Behind the Hymns – God the Creative Ruler
Preacher: Rev. Bruce W. Kemp | Series: BEHIND THE HYMNS
Our focus today is on God the Creative Ruler. The hymns chosen for today’s service celebrate the creativeness of God and confirm our faith in God as the ruler of the universe.
Our first hymn is Great is thy faithfulness - 324
The author of this hymn was Thomas O. Chisholm. Thomas was born in Franklin, Kentucky in 1866. His boyhood was spent ona farm. He spent five years as editor of the local paper in Franklin. Thomas did not convert to Christianity until the age of 26. Soon after he became the business manager and office editor of the "Pentecostal Herald" in Louisville, Kentucky. In 1903 he entered the ministry of the Methodist Episcopal Church South.
Thomas said that his aim in writing was to incorporate as much as Scripture as possible and to avoid flippant or sentimental themes.
Written in 1923, this hymn has become for many one of the best loved and well-known hymns. The unchanging nature of God’s faithfulness is celebrated by the author. I am sure that his conversion as an adult had much to do with the strong convictions expressed in this hymn. To a person who had spent more than 25 years not knowing God I am sure that the faithfulness of the God he found, the compassion of this God and the fact that he could look forward to the mercies of God each morning as he awoke would have given him great comfort and hope.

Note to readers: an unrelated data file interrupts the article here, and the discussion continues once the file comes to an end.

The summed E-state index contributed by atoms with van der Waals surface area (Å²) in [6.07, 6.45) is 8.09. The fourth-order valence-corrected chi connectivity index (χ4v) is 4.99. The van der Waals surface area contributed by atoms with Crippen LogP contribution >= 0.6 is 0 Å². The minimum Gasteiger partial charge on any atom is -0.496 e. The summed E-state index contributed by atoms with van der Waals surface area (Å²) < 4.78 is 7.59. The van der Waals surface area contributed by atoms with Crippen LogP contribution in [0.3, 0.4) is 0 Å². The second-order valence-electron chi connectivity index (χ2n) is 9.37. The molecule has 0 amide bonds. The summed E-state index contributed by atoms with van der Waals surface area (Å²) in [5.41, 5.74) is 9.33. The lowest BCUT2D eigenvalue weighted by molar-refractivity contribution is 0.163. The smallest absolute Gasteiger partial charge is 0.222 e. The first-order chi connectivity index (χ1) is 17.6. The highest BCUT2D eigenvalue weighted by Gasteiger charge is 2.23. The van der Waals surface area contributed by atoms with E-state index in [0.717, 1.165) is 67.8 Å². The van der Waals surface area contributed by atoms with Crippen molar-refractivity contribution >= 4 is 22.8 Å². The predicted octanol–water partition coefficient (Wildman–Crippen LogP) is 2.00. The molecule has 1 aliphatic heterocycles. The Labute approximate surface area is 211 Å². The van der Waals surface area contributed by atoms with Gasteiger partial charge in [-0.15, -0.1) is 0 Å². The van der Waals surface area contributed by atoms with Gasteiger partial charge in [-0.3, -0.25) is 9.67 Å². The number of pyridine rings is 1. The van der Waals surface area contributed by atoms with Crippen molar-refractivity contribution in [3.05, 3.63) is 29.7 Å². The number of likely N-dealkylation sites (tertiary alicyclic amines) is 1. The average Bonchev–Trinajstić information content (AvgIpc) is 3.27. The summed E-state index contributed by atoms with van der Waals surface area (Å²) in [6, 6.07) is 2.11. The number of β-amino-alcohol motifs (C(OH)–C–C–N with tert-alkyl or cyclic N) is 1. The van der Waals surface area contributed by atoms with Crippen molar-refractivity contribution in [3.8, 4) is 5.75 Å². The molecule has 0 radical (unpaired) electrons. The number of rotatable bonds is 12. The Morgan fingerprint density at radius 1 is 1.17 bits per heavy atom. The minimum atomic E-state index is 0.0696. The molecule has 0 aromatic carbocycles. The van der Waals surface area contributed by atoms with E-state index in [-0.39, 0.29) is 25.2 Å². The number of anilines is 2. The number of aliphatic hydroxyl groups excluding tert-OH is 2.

Thomas goes on to reflect how the changing seasons only reinforced his strong belief in the faithfulness of God. In the final verse he reflects on the blessings that have come into his life through his relationship with God: pardon for sin, a peace that endures, the presence of God to cheer and guide him, strength for today and not just hope but bright hope for tomorrow. All these are blessings to him and what’s more there are ten thousand beside.
Wherever I may Wander – 319
Unfortunately, there is no information that I could find about Ann Snow, the author of this hymn. Set to a New England folk melody, this hymn celebrates the author’s firm faith that the world and all in it was not only made by God, but that God cares for it as well. But simply creating and caring for the creation is not enough for God. The maker of all things also loves the creation and it is that love of the creation – the mountains, the wide blue sea, the children of God wherever they may be found in the world – that makes Ann sure that wherever she may wander and wherever she may find herself in this world, God will be there loving and caring.
A mighty fortress is our God – 315
Our third hymn is one which is familiar to us in the Reformed tradition. Both the words and the tune were written by Martin Luther. Luther lived in a time when the church universal was being challenged about many of its practices. Luther was disturbed by the state of the church and the leadership. This led him to post his 95 theses on the door of the church at Wittenberg in 1517. The pope condemned them in 1520 issuing a papal bull which Luther burned in 1520. Luther believed that the leadership of the church had forgotten its true purpose and that the good news of God was to be able to be read and interpreted by the people. To that end he produced the first version of the Bible to appear in German in 1521 and led a revolution that would bring the Bible into the languages people understood. The words of Scripture would no longer be the domain of priests and bishops.